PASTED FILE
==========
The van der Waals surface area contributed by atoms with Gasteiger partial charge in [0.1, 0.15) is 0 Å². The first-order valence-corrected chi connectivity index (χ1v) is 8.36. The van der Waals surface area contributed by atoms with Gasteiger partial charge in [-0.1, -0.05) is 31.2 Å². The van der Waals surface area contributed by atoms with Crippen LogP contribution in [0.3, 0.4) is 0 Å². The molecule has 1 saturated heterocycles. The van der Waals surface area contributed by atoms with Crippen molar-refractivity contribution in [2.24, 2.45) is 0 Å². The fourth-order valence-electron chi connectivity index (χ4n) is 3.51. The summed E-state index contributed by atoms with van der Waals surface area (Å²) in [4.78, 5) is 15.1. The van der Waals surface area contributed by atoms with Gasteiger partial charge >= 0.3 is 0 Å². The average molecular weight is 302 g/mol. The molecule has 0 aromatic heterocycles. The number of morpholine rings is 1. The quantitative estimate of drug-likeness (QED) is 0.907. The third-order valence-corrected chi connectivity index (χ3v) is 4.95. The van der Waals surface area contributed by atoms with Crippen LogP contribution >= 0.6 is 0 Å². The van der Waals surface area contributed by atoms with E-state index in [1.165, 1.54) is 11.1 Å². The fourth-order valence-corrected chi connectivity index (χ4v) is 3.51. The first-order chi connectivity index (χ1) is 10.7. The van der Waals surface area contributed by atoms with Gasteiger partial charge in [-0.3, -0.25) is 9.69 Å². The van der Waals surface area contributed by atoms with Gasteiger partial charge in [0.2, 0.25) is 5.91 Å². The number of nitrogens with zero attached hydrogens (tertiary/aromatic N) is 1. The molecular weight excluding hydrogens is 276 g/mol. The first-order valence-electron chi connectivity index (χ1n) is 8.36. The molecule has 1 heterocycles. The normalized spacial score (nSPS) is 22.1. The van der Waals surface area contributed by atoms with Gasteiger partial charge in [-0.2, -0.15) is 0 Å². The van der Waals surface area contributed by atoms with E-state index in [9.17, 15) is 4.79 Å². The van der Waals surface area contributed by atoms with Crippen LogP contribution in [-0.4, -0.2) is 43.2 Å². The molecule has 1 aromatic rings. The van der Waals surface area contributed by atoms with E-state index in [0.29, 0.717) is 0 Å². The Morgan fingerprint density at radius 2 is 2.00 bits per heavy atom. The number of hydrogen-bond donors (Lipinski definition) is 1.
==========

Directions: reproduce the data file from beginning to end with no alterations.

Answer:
The van der Waals surface area contributed by atoms with Gasteiger partial charge in [0.1, 0.15) is 0 Å². The first-order valence-corrected chi connectivity index (χ1v) is 8.36. The van der Waals surface area contributed by atoms with Gasteiger partial charge in [-0.1, -0.05) is 31.2 Å². The van der Waals surface area contributed by atoms with Crippen LogP contribution in [0.3, 0.4) is 0 Å². The molecule has 1 saturated heterocycles. The van der Waals surface area contributed by atoms with Crippen molar-refractivity contribution in [2.24, 2.45) is 0 Å². The fourth-order valence-electron chi connectivity index (χ4n) is 3.51. The summed E-state index contributed by atoms with van der Waals surface area (Å²) in [4.78, 5) is 15.1. The van der Waals surface area contributed by atoms with Gasteiger partial charge >= 0.3 is 0 Å². The average molecular weight is 302 g/mol. The molecule has 0 aromatic heterocycles. The number of morpholine rings is 1. The quantitative estimate of drug-likeness (QED) is 0.907. The third-order valence-corrected chi connectivity index (χ3v) is 4.95. The van der Waals surface area contributed by atoms with Crippen LogP contribution >= 0.6 is 0 Å². The van der Waals surface area contributed by atoms with E-state index in [1.165, 1.54) is 11.1 Å². The fourth-order valence-corrected chi connectivity index (χ4v) is 3.51. The first-order chi connectivity index (χ1) is 10.7. The van der Waals surface area contributed by atoms with Gasteiger partial charge in [-0.3, -0.25) is 9.69 Å². The van der Waals surface area contributed by atoms with Gasteiger partial charge in [0.2, 0.25) is 5.91 Å². The number of nitrogens with zero attached hydrogens (tertiary/aromatic N) is 1. The molecular weight excluding hydrogens is 276 g/mol. The first-order valence-electron chi connectivity index (χ1n) is 8.36. The molecule has 1 heterocycles. The normalized spacial score (nSPS) is 22.1. The van der Waals surface area contributed by atoms with Gasteiger partial charge in [-0.2, -0.15) is 0 Å². The van der Waals surface area contributed by atoms with E-state index in [9.17, 15) is 4.79 Å². The van der Waals surface area contributed by atoms with Crippen LogP contribution in [-0.4, -0.2) is 43.2 Å². The molecule has 1 aromatic rings. The van der Waals surface area contributed by atoms with E-state index in [0.29, 0.717) is 0 Å². The Morgan fingerprint density at radius 2 is 2.00 bits per heavy atom. The number of hydrogen-bond donors (Lipinski definition) is 1.